The U.S. Air Force is shipping its first three Gorgon Stare pods to Afghanistan in the next few months. The half ton pods will be carried on one of the wing hard points of MQ-9 Reaper UAVs. Each pod contains nine cameras (five day and four night/infrared). Aside from enabling nine camera operators to work from one UAV, the camera system also has software to enable covering a larger area, by having the cameras cover adjacent areas. The cameras can also look at the same area, from slightly different angles, and produce 3-D images. Two or more cameras can be used over the same area, at different resolution to, for example, search for a specific individual (who is on the Hellfire delivery list), and have another camera focus in on suspect individuals to get a positive ID.
The system software also allows for rapidly shifting from one area to another, in response to requests from the ground. Since the RQ-9 operates at higher altitudes (7,000 meters or more), the cameras can zero in on particular patches of ground, over a wide area.
The only problem with this is that, for now, there aren't enough Reapers to go around. Next year, the U.S. Air Force will buy its last MQ-1 Predator UAV, and one of the main reasons for that is the inability to carry the Gorgon Stare pod. From now on, the MQ-9 Reaper will be the primary medium UAV for the air force. The main reason is payload capacity. The Predator can only carry 450 pounds (204 kilograms) internally (and 300 pounds externally), compared to 800 pounds (364 kilograms) internally and 3,000 pounds (1.36 tons) externally for the Reaper. The Reaper can also fly faster (cruise speed of 300 kilometers an hour, versus 160 for the Reaper). Max takeoff weight for the Predator is one ton, compared to 4.7 tons for the Reaper.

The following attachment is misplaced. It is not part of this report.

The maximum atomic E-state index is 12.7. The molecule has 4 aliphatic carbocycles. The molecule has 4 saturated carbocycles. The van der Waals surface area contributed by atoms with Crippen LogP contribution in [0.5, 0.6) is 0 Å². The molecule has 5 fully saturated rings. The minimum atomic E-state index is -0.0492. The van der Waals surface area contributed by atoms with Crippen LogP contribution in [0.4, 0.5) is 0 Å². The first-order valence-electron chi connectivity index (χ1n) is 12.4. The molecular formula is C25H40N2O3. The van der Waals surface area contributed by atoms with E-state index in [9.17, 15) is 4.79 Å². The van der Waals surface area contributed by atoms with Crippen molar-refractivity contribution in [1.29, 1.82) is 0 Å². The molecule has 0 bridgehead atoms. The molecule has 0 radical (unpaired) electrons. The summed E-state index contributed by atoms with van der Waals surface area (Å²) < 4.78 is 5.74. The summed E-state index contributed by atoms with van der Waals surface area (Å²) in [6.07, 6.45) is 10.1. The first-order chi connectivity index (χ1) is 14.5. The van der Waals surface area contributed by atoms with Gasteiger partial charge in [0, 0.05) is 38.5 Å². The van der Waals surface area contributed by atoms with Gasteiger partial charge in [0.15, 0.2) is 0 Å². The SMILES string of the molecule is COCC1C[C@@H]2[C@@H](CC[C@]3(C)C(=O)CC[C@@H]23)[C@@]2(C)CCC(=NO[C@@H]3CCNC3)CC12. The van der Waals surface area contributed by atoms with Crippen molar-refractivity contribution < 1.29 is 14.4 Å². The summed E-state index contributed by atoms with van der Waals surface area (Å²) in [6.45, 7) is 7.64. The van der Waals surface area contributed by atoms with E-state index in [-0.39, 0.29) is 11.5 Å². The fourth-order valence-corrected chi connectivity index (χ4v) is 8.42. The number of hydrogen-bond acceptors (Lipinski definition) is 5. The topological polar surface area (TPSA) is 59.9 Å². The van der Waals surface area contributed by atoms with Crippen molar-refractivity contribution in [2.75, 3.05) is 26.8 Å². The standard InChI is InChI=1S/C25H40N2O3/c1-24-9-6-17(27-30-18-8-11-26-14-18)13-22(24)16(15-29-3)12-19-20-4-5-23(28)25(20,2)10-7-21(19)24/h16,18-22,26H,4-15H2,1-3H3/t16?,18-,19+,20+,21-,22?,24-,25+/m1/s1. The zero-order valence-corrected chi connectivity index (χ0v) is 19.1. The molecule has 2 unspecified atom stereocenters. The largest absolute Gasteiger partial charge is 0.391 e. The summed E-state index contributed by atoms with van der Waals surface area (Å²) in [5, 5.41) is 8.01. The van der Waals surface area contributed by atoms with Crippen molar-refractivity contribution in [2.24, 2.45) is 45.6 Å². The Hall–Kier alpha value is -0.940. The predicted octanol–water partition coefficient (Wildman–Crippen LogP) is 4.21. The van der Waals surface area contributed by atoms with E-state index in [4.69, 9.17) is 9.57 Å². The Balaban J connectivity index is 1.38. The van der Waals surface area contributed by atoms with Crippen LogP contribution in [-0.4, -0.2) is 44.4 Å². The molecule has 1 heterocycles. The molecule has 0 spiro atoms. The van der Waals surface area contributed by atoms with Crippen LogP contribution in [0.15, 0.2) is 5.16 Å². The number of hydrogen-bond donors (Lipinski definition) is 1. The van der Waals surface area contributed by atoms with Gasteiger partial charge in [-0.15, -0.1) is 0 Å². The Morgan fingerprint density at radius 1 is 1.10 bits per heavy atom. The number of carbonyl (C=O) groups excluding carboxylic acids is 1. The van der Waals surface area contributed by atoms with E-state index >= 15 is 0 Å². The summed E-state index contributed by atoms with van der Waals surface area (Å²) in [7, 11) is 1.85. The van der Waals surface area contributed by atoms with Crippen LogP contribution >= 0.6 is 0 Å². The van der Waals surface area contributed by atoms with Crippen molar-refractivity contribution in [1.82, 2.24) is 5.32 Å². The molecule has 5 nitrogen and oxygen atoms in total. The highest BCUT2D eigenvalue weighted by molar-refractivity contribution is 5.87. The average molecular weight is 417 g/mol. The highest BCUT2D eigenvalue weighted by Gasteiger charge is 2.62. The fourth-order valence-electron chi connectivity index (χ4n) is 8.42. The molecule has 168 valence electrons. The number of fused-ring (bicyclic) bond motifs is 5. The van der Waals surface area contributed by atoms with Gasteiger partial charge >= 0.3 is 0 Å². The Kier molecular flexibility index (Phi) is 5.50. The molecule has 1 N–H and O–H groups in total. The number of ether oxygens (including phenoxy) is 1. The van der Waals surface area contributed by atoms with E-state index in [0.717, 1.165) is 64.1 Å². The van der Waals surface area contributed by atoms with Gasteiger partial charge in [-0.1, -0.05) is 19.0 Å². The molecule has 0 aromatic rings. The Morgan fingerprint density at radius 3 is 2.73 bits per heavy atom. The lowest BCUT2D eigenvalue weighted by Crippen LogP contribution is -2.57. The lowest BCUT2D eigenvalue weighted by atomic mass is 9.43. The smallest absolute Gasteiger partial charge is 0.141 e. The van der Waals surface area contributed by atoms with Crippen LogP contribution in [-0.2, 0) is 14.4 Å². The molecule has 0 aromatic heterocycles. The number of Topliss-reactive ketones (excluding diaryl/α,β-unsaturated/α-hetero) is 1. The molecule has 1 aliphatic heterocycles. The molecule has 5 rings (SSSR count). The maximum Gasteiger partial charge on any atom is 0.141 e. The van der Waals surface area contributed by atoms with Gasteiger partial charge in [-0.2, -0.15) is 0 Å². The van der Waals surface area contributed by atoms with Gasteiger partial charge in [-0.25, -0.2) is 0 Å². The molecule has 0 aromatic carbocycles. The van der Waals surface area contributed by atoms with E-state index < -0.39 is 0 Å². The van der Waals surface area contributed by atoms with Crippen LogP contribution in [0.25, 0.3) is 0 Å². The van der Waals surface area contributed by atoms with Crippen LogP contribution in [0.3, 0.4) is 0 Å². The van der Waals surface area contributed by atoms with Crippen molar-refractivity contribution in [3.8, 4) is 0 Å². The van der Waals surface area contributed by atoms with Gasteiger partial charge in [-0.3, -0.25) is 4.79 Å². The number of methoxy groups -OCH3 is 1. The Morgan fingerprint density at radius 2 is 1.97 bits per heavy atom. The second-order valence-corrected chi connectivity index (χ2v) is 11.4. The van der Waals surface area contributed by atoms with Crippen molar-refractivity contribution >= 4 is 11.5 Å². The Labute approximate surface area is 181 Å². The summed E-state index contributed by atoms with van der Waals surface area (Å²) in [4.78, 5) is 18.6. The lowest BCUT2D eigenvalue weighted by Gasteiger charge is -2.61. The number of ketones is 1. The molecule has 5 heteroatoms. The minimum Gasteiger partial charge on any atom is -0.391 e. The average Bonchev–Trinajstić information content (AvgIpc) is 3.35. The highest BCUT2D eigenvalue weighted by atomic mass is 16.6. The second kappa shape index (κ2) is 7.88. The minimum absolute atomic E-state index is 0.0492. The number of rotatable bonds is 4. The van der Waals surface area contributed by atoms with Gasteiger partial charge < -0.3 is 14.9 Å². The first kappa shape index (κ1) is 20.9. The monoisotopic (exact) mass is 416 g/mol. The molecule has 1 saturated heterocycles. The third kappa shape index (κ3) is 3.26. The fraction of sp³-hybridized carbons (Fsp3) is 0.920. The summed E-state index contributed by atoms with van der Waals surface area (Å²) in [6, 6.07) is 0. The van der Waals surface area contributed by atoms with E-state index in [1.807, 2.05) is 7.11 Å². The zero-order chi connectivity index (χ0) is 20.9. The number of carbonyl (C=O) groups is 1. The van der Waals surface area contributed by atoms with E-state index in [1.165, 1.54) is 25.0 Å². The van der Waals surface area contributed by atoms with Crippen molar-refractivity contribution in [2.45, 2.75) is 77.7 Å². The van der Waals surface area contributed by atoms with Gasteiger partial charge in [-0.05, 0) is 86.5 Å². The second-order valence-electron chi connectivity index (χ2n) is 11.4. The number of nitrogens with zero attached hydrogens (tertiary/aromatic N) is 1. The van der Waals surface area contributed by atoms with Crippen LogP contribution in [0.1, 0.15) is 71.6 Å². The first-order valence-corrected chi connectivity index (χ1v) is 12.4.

The air force currently owns 137 MQ-1s and 35 MQ-9s. Another 70 MQ-1s are on order, and nearly as many MQ-9s. In a few years, the air force will have more Reapers than Predators. Last year, these UAVs flew about 151,000 hours over Iraq, Pakistan and Afghanistan. So far in this year (which ended on September 30) they have flown over 165,000 hours. It took 12 years of service (1995-2007, including development) for the MQ-1 Predator to reach the first 250,000 hours. It took another two years (2007-2009) to fly an additional 250,000 hours (500,000 total). The air force anticipates only 13 months to reach another 250,000 hour milestone (around Spring 2010).